The airline is gearing up for the delivery of its initial two Airbus A321neos, scheduled for October and November, the first of 18 A321neos the carrier plans to receive through 2020.
“It allows us to begin our plans to transform our service between Hawaii and the US west coast [and earlier this week] we announced the first route extensions associated with the arrival of our first neos,” Hawaiian Airlines CEO Mark Dunkerley said.
“The A321neos will provide us with a combination of growth and replacement, enabling the retirement of the remainder of our [Boeing] 767 fleet by the end of 2018 and capitalizing on our … unit revenue performance between the west coast and Hawaii,” Hawaiian EVP and CCO Peter Ingram said. “The smaller gauge and next generation economics of these aircraft make them ideal for the routes we fly with wide-bodies today.”
Ingram elaborated on route expansions announced July 24. “Starting in January 2018 we will be introducing new nonstop service between Portland and Maui, taking advantage of the arrival of our first A321neo,” Ingram said, adding an extension of seasonal service between Los Angles and Kona will go year-round beginning in March, “first with our 767s and later with the A321neos.” Additionally, the carrier’s seasonal Oakland to Kaua’i service will transition to year-round nonstop service in April 2018, also utilizing a new A321neo. Hawaiian’s Oakland-Maui service will switch over from its existing wide-body aircraft to A321neo in January, Ingram said.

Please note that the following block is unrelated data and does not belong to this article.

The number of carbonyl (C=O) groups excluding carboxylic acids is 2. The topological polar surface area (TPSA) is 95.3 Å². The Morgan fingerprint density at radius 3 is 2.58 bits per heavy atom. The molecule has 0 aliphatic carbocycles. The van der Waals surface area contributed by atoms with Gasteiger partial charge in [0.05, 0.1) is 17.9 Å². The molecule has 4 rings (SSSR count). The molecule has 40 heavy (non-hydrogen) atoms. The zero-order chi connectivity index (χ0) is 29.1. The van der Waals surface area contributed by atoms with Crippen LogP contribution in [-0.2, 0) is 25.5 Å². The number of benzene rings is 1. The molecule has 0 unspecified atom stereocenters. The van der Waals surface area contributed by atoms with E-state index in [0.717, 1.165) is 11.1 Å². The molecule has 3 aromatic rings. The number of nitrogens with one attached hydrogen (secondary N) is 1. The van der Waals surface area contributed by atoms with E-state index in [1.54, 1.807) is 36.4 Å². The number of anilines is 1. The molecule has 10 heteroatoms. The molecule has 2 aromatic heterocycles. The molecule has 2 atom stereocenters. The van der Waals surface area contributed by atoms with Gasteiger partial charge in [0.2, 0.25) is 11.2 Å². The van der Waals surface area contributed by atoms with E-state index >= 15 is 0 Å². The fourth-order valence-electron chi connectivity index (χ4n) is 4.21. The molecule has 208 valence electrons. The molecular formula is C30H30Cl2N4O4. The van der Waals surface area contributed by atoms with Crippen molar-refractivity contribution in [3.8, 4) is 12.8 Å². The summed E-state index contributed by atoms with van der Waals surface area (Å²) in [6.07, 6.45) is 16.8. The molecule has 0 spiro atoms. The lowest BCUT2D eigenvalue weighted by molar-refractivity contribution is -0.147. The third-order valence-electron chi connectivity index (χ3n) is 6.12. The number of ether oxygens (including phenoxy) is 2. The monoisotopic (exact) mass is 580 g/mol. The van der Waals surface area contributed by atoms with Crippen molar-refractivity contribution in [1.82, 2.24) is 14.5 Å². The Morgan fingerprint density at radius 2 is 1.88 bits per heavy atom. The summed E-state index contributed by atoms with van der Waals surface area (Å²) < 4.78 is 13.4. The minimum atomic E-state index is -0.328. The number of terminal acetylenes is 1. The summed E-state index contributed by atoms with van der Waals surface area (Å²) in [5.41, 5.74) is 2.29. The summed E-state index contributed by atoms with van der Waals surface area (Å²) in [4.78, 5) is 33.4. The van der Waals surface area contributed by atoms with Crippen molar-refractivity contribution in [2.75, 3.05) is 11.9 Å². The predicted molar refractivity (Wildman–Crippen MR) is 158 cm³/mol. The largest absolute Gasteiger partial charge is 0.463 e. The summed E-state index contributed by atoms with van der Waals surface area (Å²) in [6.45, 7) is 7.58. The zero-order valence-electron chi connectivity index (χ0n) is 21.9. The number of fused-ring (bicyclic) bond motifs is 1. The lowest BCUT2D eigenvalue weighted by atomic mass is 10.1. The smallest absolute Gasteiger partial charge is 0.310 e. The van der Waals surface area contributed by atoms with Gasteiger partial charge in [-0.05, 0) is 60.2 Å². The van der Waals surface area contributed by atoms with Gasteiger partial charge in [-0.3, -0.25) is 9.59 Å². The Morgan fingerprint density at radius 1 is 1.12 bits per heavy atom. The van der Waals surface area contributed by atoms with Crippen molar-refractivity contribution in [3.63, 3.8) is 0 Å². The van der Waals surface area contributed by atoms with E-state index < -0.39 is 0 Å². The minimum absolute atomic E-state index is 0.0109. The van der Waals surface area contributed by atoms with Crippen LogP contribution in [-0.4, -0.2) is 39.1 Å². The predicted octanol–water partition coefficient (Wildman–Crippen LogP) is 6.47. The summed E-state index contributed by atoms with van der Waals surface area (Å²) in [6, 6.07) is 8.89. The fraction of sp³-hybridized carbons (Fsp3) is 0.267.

“While delays of the delivery of the first units of this type have been extremely disappointing, we remain committed to the A321neo as it is the aircraft optimally configured for service between Hawaii and the mainland,” Dunkerley said.
Dunkerley also addressed increased competition and capacity scheduled for the coming peak winter-travel season, courtesy of United Airlines’ recently announced expansion of nonstop Hawaii service from its Chicago, Denver and west coast hubs, set to begin Dec. 20.
“Total industry capacity [between North America and] Hawaii has ebbed and flowed over the 15 years that I’ve led Hawaiian. The North America to Hawaii capacity growth scheduled for next year, while more than we’ve seen over the past 18 months, is not, in fact, unprecedented,” Dunkerley said.
“Our perspective on this [is] … no airline is better positioned to serve Hawaii than Hawaiian,” Dunkerley said. “We have studiously diversified our business, precisely to make sure short-term conditions in one of our geographies do not overwhelm our overall performance … we have a number of capabilities that will mitigate the impact of rising industry capacity -- aircraft better suited to the markets we serve, product improvements already delivered and on the way, … organizational strengthening, [these] will all help. None of these were at hand the last time industry capacity increased markedly a few years ago.”
Hawaiian’s second-quarter revenue increased 13.6% year-over-year (YOY) to $675.3 million, outpacing expenses, which grew 13.2% YOY to $532.8 million during the quarter. Operating profit came to $142.6 million, up 15% from a year ago.
Fuel expenses for the quarter increased 22.6% to $102.8 million, compared to $83.8 million in 2Q 2016.
Hawaiian’s passenger traffic increased 6.6% during the quarter to 4.1 billion RPMs, as capacity grew 4.1% to 4.7billion ASMs, resulting in a passenger load factor of 86.6%, up 2.1 points YOY.
Yield increased 7.3% YOY to 14.47 cents. PRASM was up 10% YOY to 12.53 cents. CASM ex-fuel was up 5.6% to 8.98 cents.
(Mark Nensel - ATWOnline News)